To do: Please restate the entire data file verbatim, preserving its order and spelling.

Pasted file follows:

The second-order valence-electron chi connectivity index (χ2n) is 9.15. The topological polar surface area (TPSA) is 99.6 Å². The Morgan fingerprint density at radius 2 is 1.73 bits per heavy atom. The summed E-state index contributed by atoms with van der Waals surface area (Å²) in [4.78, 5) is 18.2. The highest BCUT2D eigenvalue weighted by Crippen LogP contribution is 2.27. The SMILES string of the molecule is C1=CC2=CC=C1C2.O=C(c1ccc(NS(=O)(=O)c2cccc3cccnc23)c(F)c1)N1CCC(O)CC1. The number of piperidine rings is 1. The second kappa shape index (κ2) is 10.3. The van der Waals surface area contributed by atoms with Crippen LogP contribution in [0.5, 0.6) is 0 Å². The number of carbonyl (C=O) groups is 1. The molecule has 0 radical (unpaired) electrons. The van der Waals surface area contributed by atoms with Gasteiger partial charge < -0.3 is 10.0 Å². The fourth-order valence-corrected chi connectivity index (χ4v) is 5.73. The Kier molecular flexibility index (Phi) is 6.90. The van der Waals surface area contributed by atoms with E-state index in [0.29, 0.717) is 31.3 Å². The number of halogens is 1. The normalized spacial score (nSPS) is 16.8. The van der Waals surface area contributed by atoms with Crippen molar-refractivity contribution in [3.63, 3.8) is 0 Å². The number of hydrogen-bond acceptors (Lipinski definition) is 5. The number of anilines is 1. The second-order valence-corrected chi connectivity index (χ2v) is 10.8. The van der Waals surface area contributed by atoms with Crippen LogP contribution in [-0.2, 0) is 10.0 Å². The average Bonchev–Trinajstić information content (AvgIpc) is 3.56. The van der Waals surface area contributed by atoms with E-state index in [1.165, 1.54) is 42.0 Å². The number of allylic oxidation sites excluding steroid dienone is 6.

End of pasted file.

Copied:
The second-order valence-electron chi connectivity index (χ2n) is 9.15. The topological polar surface area (TPSA) is 99.6 Å². The Morgan fingerprint density at radius 2 is 1.73 bits per heavy atom. The summed E-state index contributed by atoms with van der Waals surface area (Å²) in [4.78, 5) is 18.2. The highest BCUT2D eigenvalue weighted by Crippen LogP contribution is 2.27. The SMILES string of the molecule is C1=CC2=CC=C1C2.O=C(c1ccc(NS(=O)(=O)c2cccc3cccnc23)c(F)c1)N1CCC(O)CC1. The number of piperidine rings is 1. The second kappa shape index (κ2) is 10.3. The van der Waals surface area contributed by atoms with Crippen LogP contribution in [0.5, 0.6) is 0 Å². The number of carbonyl (C=O) groups is 1. The molecule has 0 radical (unpaired) electrons. The van der Waals surface area contributed by atoms with Gasteiger partial charge < -0.3 is 10.0 Å². The fourth-order valence-corrected chi connectivity index (χ4v) is 5.73. The Kier molecular flexibility index (Phi) is 6.90. The van der Waals surface area contributed by atoms with E-state index in [0.29, 0.717) is 31.3 Å². The number of halogens is 1. The normalized spacial score (nSPS) is 16.8. The van der Waals surface area contributed by atoms with Crippen molar-refractivity contribution in [3.63, 3.8) is 0 Å². The number of hydrogen-bond acceptors (Lipinski definition) is 5. The number of anilines is 1. The second-order valence-corrected chi connectivity index (χ2v) is 10.8. The van der Waals surface area contributed by atoms with Crippen LogP contribution in [-0.2, 0) is 10.0 Å². The average Bonchev–Trinajstić information content (AvgIpc) is 3.56. The van der Waals surface area contributed by atoms with E-state index in [1.165, 1.54) is 42.0 Å². The number of allylic oxidation sites excluding steroid dienone is 6.